Defining Me This work has been published in the Teen Ink monthly print magazine.

January 27, 2008
Three months before I left the U.S. for a one-year visit in China, I thought about leaving my friends, my house, my pet, my team – my everything. I thought about being in a country where people would call me by my real name, Yiwen, the name I was embarrassed to be called in the U.S. (I would quickly say, “I go by Rena”). But, despite my fears, I looked forward to this adventure.

Three months later, sitting in the classroom of a school in Shenzhen, I realized my biggest challenge was not getting over the grief of leaving, but adjusting to this country – my native country. I had not wondered whether I would fit in here; I had grown up speaking Chinese with my parents and was always exposed to the traditions of our culture. But as I sat amidst Chinese students, I was overcome by a strange emotion that I did not recognize at first. It was cloaked by my high expectations. I felt that I didn’t belong.

I spoke the language fluently and celebrated most Chinese holidays. But as I tried to think of something clever to say to my classmates, I could not help but feel a barrier. I spent lonely weeks feeling I lacked an iden­tity. I touched my Chinese passport for support, like it would somehow give me a sense of belonging. I felt like Tom Hanks’ character in “The Terminal,” without a homeland and without a definition of “me.” Am I American or am I Chinese? Or am I both? As I looked into the mirror, searching for myself, I realized that the only person who can find and identify me is me.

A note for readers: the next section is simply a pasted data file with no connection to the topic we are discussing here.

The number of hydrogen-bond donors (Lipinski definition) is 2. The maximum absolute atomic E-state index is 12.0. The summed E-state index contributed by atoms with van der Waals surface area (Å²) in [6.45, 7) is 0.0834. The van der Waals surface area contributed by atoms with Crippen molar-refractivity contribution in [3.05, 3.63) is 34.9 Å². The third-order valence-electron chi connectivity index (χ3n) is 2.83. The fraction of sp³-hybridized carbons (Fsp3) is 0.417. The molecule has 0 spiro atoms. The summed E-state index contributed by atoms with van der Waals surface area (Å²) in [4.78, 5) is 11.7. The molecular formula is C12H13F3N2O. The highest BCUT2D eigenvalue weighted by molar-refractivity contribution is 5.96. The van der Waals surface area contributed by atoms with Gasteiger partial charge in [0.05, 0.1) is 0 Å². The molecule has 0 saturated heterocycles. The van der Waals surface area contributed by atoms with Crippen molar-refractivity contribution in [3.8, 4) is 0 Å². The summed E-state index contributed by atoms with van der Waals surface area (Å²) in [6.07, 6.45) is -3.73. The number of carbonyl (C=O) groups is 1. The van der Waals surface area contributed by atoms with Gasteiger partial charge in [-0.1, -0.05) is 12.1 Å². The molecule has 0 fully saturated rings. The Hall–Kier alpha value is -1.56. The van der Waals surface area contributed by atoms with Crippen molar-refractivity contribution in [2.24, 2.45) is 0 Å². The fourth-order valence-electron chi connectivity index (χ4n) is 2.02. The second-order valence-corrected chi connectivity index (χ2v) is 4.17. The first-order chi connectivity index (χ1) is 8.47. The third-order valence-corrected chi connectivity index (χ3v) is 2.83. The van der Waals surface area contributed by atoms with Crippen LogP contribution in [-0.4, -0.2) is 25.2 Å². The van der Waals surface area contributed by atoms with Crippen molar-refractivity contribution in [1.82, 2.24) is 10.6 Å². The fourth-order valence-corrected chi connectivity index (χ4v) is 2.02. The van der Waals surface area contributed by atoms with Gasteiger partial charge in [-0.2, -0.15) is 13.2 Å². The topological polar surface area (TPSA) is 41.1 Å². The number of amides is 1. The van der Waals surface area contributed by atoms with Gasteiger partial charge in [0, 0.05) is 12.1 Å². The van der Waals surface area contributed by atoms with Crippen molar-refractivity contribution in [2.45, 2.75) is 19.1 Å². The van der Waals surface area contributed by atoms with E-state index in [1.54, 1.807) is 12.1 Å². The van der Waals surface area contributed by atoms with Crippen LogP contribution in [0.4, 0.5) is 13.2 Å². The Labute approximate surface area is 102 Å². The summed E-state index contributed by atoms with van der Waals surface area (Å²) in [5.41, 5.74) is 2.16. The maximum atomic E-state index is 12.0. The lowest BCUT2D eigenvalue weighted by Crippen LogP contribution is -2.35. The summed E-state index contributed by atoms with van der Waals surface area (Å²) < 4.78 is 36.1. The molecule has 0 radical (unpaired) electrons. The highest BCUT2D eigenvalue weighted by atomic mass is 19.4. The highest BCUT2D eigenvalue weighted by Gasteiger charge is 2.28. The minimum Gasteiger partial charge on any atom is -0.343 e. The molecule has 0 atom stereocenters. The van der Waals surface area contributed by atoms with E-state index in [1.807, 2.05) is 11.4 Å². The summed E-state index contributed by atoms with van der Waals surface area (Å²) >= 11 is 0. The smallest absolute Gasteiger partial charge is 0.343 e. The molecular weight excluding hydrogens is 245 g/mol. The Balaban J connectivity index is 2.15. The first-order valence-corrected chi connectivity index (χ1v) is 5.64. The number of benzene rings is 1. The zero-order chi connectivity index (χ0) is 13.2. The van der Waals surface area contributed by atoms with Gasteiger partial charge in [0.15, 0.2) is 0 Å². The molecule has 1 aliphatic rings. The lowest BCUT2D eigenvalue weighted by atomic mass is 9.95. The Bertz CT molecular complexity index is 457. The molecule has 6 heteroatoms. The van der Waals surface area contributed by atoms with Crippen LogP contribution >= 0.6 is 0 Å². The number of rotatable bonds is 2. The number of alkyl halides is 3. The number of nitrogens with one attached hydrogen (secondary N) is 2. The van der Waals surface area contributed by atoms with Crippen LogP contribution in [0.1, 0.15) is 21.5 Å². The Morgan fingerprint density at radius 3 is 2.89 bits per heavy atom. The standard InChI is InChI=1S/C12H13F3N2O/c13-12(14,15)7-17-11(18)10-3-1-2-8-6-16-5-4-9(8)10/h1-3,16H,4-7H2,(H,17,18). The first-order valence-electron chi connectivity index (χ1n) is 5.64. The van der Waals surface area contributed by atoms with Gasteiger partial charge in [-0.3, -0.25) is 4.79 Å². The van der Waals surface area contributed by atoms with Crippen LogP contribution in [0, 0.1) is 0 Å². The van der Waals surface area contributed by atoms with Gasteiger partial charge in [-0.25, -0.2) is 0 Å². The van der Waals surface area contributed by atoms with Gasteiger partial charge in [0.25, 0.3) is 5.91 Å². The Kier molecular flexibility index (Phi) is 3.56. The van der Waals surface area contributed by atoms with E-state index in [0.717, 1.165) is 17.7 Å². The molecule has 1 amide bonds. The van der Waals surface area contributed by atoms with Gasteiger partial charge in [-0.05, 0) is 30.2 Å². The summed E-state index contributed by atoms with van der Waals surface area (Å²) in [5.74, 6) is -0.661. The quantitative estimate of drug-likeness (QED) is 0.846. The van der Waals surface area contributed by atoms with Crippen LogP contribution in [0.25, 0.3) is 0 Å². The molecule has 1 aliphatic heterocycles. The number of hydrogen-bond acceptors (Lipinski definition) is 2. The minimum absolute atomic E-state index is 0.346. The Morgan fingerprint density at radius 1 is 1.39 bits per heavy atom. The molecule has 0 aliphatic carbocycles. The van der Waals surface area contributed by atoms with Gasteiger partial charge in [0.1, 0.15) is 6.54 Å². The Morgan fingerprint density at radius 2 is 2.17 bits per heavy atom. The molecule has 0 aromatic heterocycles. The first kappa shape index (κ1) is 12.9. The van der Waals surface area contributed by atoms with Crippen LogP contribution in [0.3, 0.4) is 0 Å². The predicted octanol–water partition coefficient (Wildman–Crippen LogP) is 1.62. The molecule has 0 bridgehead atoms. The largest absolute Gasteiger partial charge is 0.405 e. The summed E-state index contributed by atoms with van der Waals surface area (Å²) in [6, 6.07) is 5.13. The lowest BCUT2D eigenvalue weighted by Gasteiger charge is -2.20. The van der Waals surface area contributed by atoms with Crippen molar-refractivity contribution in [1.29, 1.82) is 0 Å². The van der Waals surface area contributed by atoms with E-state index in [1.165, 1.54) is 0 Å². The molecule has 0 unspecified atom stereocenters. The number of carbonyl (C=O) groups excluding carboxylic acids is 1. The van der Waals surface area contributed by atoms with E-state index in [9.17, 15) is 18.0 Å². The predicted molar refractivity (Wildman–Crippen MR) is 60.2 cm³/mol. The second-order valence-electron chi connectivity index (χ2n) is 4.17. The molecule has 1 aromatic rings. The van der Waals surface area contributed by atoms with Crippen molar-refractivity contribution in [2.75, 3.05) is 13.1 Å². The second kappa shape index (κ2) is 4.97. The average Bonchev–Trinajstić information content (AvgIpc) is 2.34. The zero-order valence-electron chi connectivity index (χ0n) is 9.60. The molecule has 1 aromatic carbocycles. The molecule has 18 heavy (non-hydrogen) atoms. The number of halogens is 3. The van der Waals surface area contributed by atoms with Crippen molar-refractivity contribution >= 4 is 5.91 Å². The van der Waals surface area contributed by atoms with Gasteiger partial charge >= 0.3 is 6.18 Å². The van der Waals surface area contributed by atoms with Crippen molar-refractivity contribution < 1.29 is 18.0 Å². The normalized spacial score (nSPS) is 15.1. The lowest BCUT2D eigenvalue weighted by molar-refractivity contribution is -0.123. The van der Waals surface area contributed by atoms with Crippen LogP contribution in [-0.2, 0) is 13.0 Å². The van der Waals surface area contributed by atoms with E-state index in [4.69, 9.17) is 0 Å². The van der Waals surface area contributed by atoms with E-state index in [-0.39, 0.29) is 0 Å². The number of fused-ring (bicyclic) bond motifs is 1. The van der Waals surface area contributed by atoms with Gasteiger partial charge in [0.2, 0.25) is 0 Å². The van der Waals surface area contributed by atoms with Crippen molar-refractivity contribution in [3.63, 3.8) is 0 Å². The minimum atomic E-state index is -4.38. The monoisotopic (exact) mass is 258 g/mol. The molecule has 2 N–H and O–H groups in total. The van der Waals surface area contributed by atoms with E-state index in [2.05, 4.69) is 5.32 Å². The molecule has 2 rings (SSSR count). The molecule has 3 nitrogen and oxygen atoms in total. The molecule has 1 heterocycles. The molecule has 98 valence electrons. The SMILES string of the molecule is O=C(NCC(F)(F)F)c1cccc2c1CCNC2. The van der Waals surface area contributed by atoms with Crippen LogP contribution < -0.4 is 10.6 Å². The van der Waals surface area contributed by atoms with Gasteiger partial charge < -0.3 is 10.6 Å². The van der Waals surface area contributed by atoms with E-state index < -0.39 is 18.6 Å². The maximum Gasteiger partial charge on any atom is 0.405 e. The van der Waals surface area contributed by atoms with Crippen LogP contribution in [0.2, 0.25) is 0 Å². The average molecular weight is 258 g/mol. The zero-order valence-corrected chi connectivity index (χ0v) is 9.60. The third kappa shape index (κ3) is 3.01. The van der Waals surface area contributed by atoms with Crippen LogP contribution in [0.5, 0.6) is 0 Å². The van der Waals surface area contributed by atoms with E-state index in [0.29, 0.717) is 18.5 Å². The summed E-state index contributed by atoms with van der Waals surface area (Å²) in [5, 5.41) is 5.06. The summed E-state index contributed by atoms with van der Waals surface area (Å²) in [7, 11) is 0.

So I started with the most basic element of Chinese culture: pop culture. I listened to Chinese music, watched Chinese TV shows, read magazines, and rented movies. Then I moved on to the politics and important aspects of the economy. And I realized that many elements of the culture are woven together just like in other countries. The politics ­influence the economy, the economy influences pop culture, and so on.

Slowly, I got the hang of it. It became easier to approach others. When I communicated with my peers, I understood more about the culture I was trying to grasp. Through this process, I made some strong friendships. But most importantly, I learned that I do not need a country to define who I am. I am not just Chinese or American: I am a bit of both – and more.

This work has been published in the Teen Ink monthly print magazine. This piece has been published in Teen Ink’s monthly print magazine.

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This article has 6 comments. Post your own now!

Asianflowers said...
Jun. 2, 2010 at 1:21 am
Wow! It's really cool you got to do that! I'm the exact same way!! This was an Amazing article!!
jamaicanprincess said...
Feb. 12, 2010 at 1:58 pm
i like it and can relate to it
my parents are Jamaican and when I'm around Americans I'm 'Jamaican' or if hang with Jamaicans I'm labeled 'American'
its really good to know your identity as a 1st generation American
Lana R. said...
Jul. 7, 2009 at 4:30 am
wonderfully written and perfectly concise.
pinksage33 said...
Jul. 3, 2009 at 4:45 am
This is AMAZING!!!
Kim N. said...
Jun. 5, 2009 at 4:20 am
I love it I can relate to this on so many different levels.
Maxine R. said...
May 31, 2009 at 7:08 pm
Love it! Your article is right on point. I can relate to this.
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